I was treating it like a typical service, even though we had some special guests.  When I do that, my team performs more consistently. They just do what they always do. But what was about to happen was very unusual.

At National Community Church, our Saturday night services are quite unique compared to our other services. It’s when we record our sermon video, which we turn around that night and deploy to our campuses.  This video is then viewed by those in attendance in several movie theaters around the DC area the following morning. It’s also the video and audio that will go up on iTunes and on our website for anyone and everyone to view. So, it’s absolutely critical that we always bring our A-game and work with excellence.

This particular Saturday, sound check and pre-service checks went normally with no surprises, and we kicked off the service at 5pm on the dot. We rolled through the cues and the guest speaker took the stage to preach. As we sat back to listen to the sermon, the unthinkable happened. With a barely audible click, our front of house mixing console shut off. Fortunately, my remote DSP audio racks kept passing audio, but I had no control of our PA system.

“What happens now? I’m leading this thing, right?” All eyes are on me now and the decisions I make will affect our entire weekend of services.

If you’re a technical director, you may have found yourself in a similar predicament and under tremendous pressure. Failures can be seen or unseen by the congregation. Technical catastrophes can be unanticipated but are typically rooted in a different problem. Regardless, how you act and react not only defines your skill, but also your strength as a leader.

During a technical problem, how you act and react not only defines your skill, but also your strength as a leader.

Consequently, we must ask ourselves, “What steps can we take to keep things like this from happening?”

Prepare

The expectations for me are to orchestrate the technical execution of a service and make sure our video records properly for viewing on Sunday morning. It’s imperative for me to understand and make sure I’m monitoring all the components necessary to make it happen. This entails maintaining the lights, ensuring the wireless frequencies are clear, and checking that the signals are routed properly and high quality. It also means if I can’t do it all by myself, I’m responsible to find the help and resources to make it happen. In the words of one of my good friends, “Delegation is one of the most crucial components of good leadership, but so is taking ownership for all things delegated.”

Delegation is one of the most crucial components of good leadership, but so is taking ownership for all things delegated.
This concept clearly indicates I’m responsible if it doesn’t go the way I planned it. If you don’t know what you’re supposed to be doing and haven’t set appropriate goals, you won’t meet expectations.

Trust Your Team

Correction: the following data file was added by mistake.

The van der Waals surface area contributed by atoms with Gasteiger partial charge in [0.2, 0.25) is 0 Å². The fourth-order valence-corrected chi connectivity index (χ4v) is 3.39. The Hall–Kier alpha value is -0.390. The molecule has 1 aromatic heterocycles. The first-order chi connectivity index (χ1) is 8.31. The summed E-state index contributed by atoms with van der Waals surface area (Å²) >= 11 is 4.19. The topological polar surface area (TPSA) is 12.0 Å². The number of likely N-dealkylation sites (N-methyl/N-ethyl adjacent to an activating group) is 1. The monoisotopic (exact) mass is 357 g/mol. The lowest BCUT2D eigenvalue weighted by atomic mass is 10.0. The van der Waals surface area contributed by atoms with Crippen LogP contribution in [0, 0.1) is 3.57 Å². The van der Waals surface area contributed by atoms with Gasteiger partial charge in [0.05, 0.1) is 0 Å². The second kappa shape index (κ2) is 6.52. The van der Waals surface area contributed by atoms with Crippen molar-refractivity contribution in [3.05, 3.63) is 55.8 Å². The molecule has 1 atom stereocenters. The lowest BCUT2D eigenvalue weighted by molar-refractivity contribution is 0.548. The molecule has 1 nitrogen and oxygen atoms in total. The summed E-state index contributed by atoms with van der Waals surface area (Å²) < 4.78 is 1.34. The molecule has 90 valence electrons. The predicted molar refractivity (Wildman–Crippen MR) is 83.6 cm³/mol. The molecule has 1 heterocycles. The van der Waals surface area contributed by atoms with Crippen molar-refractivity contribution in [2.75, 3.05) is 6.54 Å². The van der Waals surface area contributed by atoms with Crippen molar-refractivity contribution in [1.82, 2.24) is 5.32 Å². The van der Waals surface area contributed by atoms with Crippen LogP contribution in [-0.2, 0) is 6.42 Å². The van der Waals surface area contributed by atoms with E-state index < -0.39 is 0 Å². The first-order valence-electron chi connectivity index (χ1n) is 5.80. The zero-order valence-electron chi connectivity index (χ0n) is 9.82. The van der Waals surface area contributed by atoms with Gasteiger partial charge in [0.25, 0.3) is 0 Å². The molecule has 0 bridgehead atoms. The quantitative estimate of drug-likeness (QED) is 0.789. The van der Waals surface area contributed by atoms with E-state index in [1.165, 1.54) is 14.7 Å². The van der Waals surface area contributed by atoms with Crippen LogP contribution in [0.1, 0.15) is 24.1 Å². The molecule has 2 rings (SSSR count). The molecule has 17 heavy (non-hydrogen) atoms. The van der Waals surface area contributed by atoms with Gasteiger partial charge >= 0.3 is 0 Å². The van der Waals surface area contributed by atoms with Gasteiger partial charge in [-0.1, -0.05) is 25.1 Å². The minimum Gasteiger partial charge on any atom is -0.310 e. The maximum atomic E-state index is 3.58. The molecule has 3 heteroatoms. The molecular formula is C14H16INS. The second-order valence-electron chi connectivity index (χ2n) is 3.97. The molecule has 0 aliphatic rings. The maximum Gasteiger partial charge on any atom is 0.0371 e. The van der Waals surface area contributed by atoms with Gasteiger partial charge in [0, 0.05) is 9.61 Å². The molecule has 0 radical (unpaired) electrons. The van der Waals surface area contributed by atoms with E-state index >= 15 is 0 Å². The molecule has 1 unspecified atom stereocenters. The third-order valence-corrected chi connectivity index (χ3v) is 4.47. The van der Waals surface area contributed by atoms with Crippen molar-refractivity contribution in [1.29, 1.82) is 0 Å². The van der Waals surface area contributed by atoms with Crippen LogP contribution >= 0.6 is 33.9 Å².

Once you’ve figured out your specific objectives, this is where the delegation part comes in. As I mentioned, taking a strong sense of ownership is great, but being possessive and controlling is unhealthy – especially in teamwork-based situations.

Let me be honest and transparent here. I’m terrible at this. When someone struggles or gets confused, I find it very easy to react by saying, “Don’t worry about it, I’ll just do it myself.” And that’s wrong.

It’s my job to instruct, challenge, guide, and equip my team to be successful.

It’s my job to instruct, challenge, guide, and equip my team to be successful.
If they can’t complete a task, the only person at fault is myself and a problem in my leadership skills is exposed.  I need to make sure I’m finding new and better ways to communicate if I’m not getting it done with my current methods.

Accept Responsibility

I know many of you are reading that header and not liking it. This is the part of serving and leadership that’s most painful. There’s relational pressure involved.

We’ve all been in those situations where we feel like a technical issue really isn’t our fault. However, taking responsibility isn’t always about taking the blame for what happened. Rather it’s about being the one to make a difference from this point forward.

Taking responsibility isn’t always about taking the blame for what happened. Rather it’s about being the one to make a difference from this point forward.
 Even if it is a volunteer’s fault, always avoid throwing any one person under the bus. If it’s a team problem, make it a team effort to fix the problem.

Then, ask your leadership to extend grace to the production and media team for what has gone wrong. We all desire grace, especially when something goes wrong because of us.  Remember, regardless of how much pressure you are under, always give the grace you desire to receive. This will make a major difference in the lives of both your volunteers and your leaders.

As production leaders, we’re driven by the process, procedure, and ultimate goal.  Your church leadership probably doesn’t need to hear every detail about the technical cause of the problem. They only need you to acknowledge the problem and assure them you’re committed and determined to finding the solution.

Be proactive about solving problems and own the responsibility. Then, follow through on the solution. You’ll gain respect and trust in the long run.

This is all easier said than done. There’s no such thing as a simple, three-step process to the world of blissful, flawless production. Ministry, in its essence, is challenging and exciting. But, implementing these steps can start the process of making the nightmares less frequent and less common.